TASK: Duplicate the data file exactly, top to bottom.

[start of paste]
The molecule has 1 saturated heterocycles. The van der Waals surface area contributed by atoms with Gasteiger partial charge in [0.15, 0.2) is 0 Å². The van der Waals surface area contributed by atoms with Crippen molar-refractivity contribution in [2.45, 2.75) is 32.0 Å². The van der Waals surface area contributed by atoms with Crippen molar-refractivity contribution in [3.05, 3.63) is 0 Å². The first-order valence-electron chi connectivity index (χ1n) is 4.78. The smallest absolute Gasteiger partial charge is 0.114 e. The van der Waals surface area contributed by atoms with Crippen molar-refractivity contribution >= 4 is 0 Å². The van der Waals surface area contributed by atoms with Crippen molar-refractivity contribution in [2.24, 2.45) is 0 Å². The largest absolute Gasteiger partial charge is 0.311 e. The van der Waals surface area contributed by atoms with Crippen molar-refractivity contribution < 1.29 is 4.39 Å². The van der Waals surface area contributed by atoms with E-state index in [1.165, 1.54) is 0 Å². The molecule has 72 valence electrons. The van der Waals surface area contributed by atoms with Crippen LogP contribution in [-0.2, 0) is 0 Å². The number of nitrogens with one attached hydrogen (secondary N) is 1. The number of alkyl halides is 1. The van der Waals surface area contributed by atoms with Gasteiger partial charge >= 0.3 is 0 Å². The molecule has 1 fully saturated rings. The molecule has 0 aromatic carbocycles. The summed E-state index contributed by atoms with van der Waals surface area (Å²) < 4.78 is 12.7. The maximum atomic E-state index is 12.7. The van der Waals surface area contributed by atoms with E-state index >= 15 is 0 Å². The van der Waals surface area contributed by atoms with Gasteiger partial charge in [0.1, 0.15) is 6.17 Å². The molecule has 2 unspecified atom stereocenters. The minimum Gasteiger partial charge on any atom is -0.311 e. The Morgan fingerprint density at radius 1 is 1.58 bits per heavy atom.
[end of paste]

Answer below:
The molecule has 1 saturated heterocycles. The van der Waals surface area contributed by atoms with Gasteiger partial charge in [0.15, 0.2) is 0 Å². The van der Waals surface area contributed by atoms with Crippen molar-refractivity contribution in [2.45, 2.75) is 32.0 Å². The van der Waals surface area contributed by atoms with Crippen molar-refractivity contribution in [3.05, 3.63) is 0 Å². The first-order valence-electron chi connectivity index (χ1n) is 4.78. The smallest absolute Gasteiger partial charge is 0.114 e. The van der Waals surface area contributed by atoms with Crippen molar-refractivity contribution >= 4 is 0 Å². The van der Waals surface area contributed by atoms with Crippen molar-refractivity contribution in [2.24, 2.45) is 0 Å². The largest absolute Gasteiger partial charge is 0.311 e. The van der Waals surface area contributed by atoms with Crippen molar-refractivity contribution < 1.29 is 4.39 Å². The van der Waals surface area contributed by atoms with E-state index in [1.165, 1.54) is 0 Å². The molecule has 72 valence electrons. The van der Waals surface area contributed by atoms with Crippen LogP contribution in [-0.2, 0) is 0 Å². The number of nitrogens with one attached hydrogen (secondary N) is 1. The number of alkyl halides is 1. The van der Waals surface area contributed by atoms with Gasteiger partial charge >= 0.3 is 0 Å². The molecule has 1 fully saturated rings. The molecule has 0 aromatic carbocycles. The summed E-state index contributed by atoms with van der Waals surface area (Å²) < 4.78 is 12.7. The maximum atomic E-state index is 12.7. The van der Waals surface area contributed by atoms with E-state index >= 15 is 0 Å². The van der Waals surface area contributed by atoms with Gasteiger partial charge in [0.1, 0.15) is 6.17 Å². The molecule has 2 unspecified atom stereocenters. The minimum Gasteiger partial charge on any atom is -0.311 e. The Morgan fingerprint density at radius 1 is 1.58 bits per heavy atom.